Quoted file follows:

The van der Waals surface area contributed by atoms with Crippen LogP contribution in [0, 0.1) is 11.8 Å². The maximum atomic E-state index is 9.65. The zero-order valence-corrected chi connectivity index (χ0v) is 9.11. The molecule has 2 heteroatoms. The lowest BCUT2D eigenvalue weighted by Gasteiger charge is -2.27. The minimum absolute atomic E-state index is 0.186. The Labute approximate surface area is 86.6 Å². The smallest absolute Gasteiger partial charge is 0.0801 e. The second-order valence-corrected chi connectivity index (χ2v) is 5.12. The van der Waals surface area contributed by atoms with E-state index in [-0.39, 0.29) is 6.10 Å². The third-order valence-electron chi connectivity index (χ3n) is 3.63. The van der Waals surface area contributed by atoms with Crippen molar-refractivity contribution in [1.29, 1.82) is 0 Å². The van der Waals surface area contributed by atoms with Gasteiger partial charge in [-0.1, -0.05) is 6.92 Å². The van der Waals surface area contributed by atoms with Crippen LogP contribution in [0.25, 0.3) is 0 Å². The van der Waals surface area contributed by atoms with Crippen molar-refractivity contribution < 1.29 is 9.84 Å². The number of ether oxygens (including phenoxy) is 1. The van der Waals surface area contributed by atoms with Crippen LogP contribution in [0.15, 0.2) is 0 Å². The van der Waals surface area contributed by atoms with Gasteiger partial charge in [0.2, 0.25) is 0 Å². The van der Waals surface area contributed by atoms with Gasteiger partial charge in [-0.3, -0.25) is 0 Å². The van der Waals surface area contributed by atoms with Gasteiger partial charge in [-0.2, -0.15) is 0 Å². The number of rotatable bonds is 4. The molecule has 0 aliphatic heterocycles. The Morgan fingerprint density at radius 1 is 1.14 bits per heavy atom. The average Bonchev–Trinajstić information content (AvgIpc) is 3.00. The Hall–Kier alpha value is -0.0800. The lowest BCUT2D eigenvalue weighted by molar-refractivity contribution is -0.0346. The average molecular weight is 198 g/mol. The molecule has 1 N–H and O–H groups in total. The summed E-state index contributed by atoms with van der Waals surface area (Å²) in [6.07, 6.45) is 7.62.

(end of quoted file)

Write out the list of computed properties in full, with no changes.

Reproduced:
The van der Waals surface area contributed by atoms with Crippen LogP contribution in [0, 0.1) is 11.8 Å². The maximum atomic E-state index is 9.65. The zero-order valence-corrected chi connectivity index (χ0v) is 9.11. The molecule has 2 heteroatoms. The lowest BCUT2D eigenvalue weighted by Gasteiger charge is -2.27. The minimum absolute atomic E-state index is 0.186. The Labute approximate surface area is 86.6 Å². The smallest absolute Gasteiger partial charge is 0.0801 e. The second-order valence-corrected chi connectivity index (χ2v) is 5.12. The van der Waals surface area contributed by atoms with E-state index in [-0.39, 0.29) is 6.10 Å². The third-order valence-electron chi connectivity index (χ3n) is 3.63. The van der Waals surface area contributed by atoms with Crippen molar-refractivity contribution in [1.29, 1.82) is 0 Å². The van der Waals surface area contributed by atoms with Gasteiger partial charge in [-0.1, -0.05) is 6.92 Å². The van der Waals surface area contributed by atoms with Crippen LogP contribution in [0.25, 0.3) is 0 Å². The van der Waals surface area contributed by atoms with Crippen molar-refractivity contribution < 1.29 is 9.84 Å². The number of ether oxygens (including phenoxy) is 1. The van der Waals surface area contributed by atoms with Crippen LogP contribution in [0.15, 0.2) is 0 Å². The van der Waals surface area contributed by atoms with Gasteiger partial charge in [0.2, 0.25) is 0 Å². The van der Waals surface area contributed by atoms with Gasteiger partial charge in [-0.3, -0.25) is 0 Å². The van der Waals surface area contributed by atoms with Gasteiger partial charge in [-0.2, -0.15) is 0 Å². The number of rotatable bonds is 4. The molecule has 0 aliphatic heterocycles. The Morgan fingerprint density at radius 1 is 1.14 bits per heavy atom. The average Bonchev–Trinajstić information content (AvgIpc) is 3.00. The Hall–Kier alpha value is -0.0800. The lowest BCUT2D eigenvalue weighted by molar-refractivity contribution is -0.0346. The average molecular weight is 198 g/mol. The molecule has 1 N–H and O–H groups in total. The summed E-state index contributed by atoms with van der Waals surface area (Å²) in [6.07, 6.45) is 7.62.